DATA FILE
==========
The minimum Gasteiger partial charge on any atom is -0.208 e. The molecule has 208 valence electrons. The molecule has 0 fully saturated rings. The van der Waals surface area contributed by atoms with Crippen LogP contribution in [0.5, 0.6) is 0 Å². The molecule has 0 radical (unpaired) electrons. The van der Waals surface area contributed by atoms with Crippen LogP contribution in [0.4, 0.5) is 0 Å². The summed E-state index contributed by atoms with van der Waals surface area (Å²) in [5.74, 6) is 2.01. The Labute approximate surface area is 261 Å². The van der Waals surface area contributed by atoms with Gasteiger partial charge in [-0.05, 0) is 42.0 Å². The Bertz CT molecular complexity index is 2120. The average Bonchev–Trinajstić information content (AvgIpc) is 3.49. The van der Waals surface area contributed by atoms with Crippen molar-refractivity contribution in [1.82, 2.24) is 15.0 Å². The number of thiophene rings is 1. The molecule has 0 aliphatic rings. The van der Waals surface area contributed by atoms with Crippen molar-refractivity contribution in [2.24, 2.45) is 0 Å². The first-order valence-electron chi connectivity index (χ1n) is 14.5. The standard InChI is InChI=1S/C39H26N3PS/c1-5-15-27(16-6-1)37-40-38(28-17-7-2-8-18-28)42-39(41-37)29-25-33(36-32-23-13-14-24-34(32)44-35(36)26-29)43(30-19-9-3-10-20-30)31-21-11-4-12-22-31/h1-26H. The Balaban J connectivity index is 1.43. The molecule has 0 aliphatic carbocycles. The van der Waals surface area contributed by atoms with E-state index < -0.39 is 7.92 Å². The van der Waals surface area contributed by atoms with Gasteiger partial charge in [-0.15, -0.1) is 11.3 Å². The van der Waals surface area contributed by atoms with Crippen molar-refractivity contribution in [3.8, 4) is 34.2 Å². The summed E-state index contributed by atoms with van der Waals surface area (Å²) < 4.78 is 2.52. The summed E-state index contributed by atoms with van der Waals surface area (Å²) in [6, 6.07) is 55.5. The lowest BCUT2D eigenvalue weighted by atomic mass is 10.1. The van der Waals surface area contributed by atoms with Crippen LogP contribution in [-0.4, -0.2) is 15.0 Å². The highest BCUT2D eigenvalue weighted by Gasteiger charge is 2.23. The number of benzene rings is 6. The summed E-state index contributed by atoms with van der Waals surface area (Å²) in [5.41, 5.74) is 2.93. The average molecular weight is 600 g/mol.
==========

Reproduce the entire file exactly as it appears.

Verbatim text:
The minimum Gasteiger partial charge on any atom is -0.208 e. The molecule has 208 valence electrons. The molecule has 0 fully saturated rings. The van der Waals surface area contributed by atoms with Crippen LogP contribution in [0.5, 0.6) is 0 Å². The molecule has 0 radical (unpaired) electrons. The van der Waals surface area contributed by atoms with Crippen LogP contribution in [0.4, 0.5) is 0 Å². The summed E-state index contributed by atoms with van der Waals surface area (Å²) in [5.74, 6) is 2.01. The Labute approximate surface area is 261 Å². The van der Waals surface area contributed by atoms with Gasteiger partial charge in [-0.05, 0) is 42.0 Å². The Bertz CT molecular complexity index is 2120. The average Bonchev–Trinajstić information content (AvgIpc) is 3.49. The van der Waals surface area contributed by atoms with Crippen molar-refractivity contribution in [1.82, 2.24) is 15.0 Å². The number of thiophene rings is 1. The molecule has 0 aliphatic rings. The van der Waals surface area contributed by atoms with Crippen molar-refractivity contribution in [2.24, 2.45) is 0 Å². The first-order valence-electron chi connectivity index (χ1n) is 14.5. The standard InChI is InChI=1S/C39H26N3PS/c1-5-15-27(16-6-1)37-40-38(28-17-7-2-8-18-28)42-39(41-37)29-25-33(36-32-23-13-14-24-34(32)44-35(36)26-29)43(30-19-9-3-10-20-30)31-21-11-4-12-22-31/h1-26H. The Balaban J connectivity index is 1.43. The molecule has 0 aliphatic carbocycles. The van der Waals surface area contributed by atoms with E-state index < -0.39 is 7.92 Å². The van der Waals surface area contributed by atoms with Gasteiger partial charge in [-0.15, -0.1) is 11.3 Å². The van der Waals surface area contributed by atoms with Crippen molar-refractivity contribution in [3.8, 4) is 34.2 Å². The summed E-state index contributed by atoms with van der Waals surface area (Å²) < 4.78 is 2.52. The summed E-state index contributed by atoms with van der Waals surface area (Å²) in [6, 6.07) is 55.5. The lowest BCUT2D eigenvalue weighted by atomic mass is 10.1. The van der Waals surface area contributed by atoms with Crippen LogP contribution in [-0.4, -0.2) is 15.0 Å². The highest BCUT2D eigenvalue weighted by Gasteiger charge is 2.23. The number of benzene rings is 6. The summed E-state index contributed by atoms with van der Waals surface area (Å²) in [5.41, 5.74) is 2.93. The average molecular weight is 600 g/mol.